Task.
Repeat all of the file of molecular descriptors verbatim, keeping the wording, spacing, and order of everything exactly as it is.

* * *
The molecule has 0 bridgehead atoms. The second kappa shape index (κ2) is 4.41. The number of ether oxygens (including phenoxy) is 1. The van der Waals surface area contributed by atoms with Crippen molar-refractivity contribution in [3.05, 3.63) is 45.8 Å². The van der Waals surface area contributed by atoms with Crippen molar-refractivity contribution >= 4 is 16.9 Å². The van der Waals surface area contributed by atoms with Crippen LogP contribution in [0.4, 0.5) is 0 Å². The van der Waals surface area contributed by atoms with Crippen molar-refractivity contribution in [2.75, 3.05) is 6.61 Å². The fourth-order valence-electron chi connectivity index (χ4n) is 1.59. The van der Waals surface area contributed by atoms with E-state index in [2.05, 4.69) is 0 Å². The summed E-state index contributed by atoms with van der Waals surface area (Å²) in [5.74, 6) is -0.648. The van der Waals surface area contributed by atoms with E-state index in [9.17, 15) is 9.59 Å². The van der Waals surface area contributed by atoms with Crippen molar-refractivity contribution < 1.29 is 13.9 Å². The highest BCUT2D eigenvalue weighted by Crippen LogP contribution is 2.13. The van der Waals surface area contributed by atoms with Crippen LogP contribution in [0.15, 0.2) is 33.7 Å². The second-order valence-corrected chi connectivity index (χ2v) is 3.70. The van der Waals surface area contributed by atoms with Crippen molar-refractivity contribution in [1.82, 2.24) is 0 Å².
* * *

The molecule has 0 bridgehead atoms. The second kappa shape index (κ2) is 4.41. The number of ether oxygens (including phenoxy) is 1. The van der Waals surface area contributed by atoms with Crippen molar-refractivity contribution in [3.05, 3.63) is 45.8 Å². The van der Waals surface area contributed by atoms with Crippen molar-refractivity contribution >= 4 is 16.9 Å². The van der Waals surface area contributed by atoms with Crippen LogP contribution in [0.4, 0.5) is 0 Å². The van der Waals surface area contributed by atoms with Crippen molar-refractivity contribution in [2.75, 3.05) is 6.61 Å². The fourth-order valence-electron chi connectivity index (χ4n) is 1.59. The van der Waals surface area contributed by atoms with E-state index in [2.05, 4.69) is 0 Å². The summed E-state index contributed by atoms with van der Waals surface area (Å²) in [5.74, 6) is -0.648. The van der Waals surface area contributed by atoms with E-state index in [9.17, 15) is 9.59 Å². The van der Waals surface area contributed by atoms with Crippen molar-refractivity contribution < 1.29 is 13.9 Å². The highest BCUT2D eigenvalue weighted by Crippen LogP contribution is 2.13. The van der Waals surface area contributed by atoms with Crippen LogP contribution in [0.15, 0.2) is 33.7 Å². The second-order valence-corrected chi connectivity index (χ2v) is 3.70. The van der Waals surface area contributed by atoms with Crippen molar-refractivity contribution in [1.82, 2.24) is 0 Å².